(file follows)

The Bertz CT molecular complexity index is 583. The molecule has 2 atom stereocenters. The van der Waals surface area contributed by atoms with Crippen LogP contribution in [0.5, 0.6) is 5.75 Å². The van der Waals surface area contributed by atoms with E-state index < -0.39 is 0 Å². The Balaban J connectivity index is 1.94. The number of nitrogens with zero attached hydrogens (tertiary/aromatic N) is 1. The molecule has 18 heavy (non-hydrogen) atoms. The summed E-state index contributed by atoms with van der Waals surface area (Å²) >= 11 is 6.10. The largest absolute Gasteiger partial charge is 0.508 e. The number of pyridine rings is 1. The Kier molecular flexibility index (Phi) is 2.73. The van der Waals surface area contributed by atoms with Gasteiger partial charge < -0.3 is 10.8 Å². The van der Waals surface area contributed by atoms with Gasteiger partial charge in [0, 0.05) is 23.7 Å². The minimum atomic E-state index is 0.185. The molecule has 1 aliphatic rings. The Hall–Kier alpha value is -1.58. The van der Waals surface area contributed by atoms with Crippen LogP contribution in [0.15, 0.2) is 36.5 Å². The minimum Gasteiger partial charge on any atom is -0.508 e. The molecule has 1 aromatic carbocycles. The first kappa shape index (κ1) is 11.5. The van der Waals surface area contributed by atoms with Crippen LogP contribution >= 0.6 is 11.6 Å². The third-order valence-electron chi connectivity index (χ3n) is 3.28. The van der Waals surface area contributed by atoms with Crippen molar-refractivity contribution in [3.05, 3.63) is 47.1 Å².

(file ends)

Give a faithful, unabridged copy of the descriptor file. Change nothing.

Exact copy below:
The Bertz CT molecular complexity index is 583. The molecule has 2 atom stereocenters. The van der Waals surface area contributed by atoms with Crippen LogP contribution in [0.5, 0.6) is 5.75 Å². The van der Waals surface area contributed by atoms with E-state index < -0.39 is 0 Å². The Balaban J connectivity index is 1.94. The number of nitrogens with zero attached hydrogens (tertiary/aromatic N) is 1. The molecule has 18 heavy (non-hydrogen) atoms. The summed E-state index contributed by atoms with van der Waals surface area (Å²) >= 11 is 6.10. The largest absolute Gasteiger partial charge is 0.508 e. The number of pyridine rings is 1. The Kier molecular flexibility index (Phi) is 2.73. The van der Waals surface area contributed by atoms with Gasteiger partial charge < -0.3 is 10.8 Å². The van der Waals surface area contributed by atoms with Gasteiger partial charge in [0, 0.05) is 23.7 Å². The minimum atomic E-state index is 0.185. The molecule has 1 aliphatic rings. The Hall–Kier alpha value is -1.58. The van der Waals surface area contributed by atoms with Crippen LogP contribution in [0.15, 0.2) is 36.5 Å². The minimum Gasteiger partial charge on any atom is -0.508 e. The molecule has 1 aromatic carbocycles. The first kappa shape index (κ1) is 11.5. The van der Waals surface area contributed by atoms with Crippen LogP contribution >= 0.6 is 11.6 Å². The third-order valence-electron chi connectivity index (χ3n) is 3.28. The van der Waals surface area contributed by atoms with Crippen molar-refractivity contribution in [3.05, 3.63) is 47.1 Å².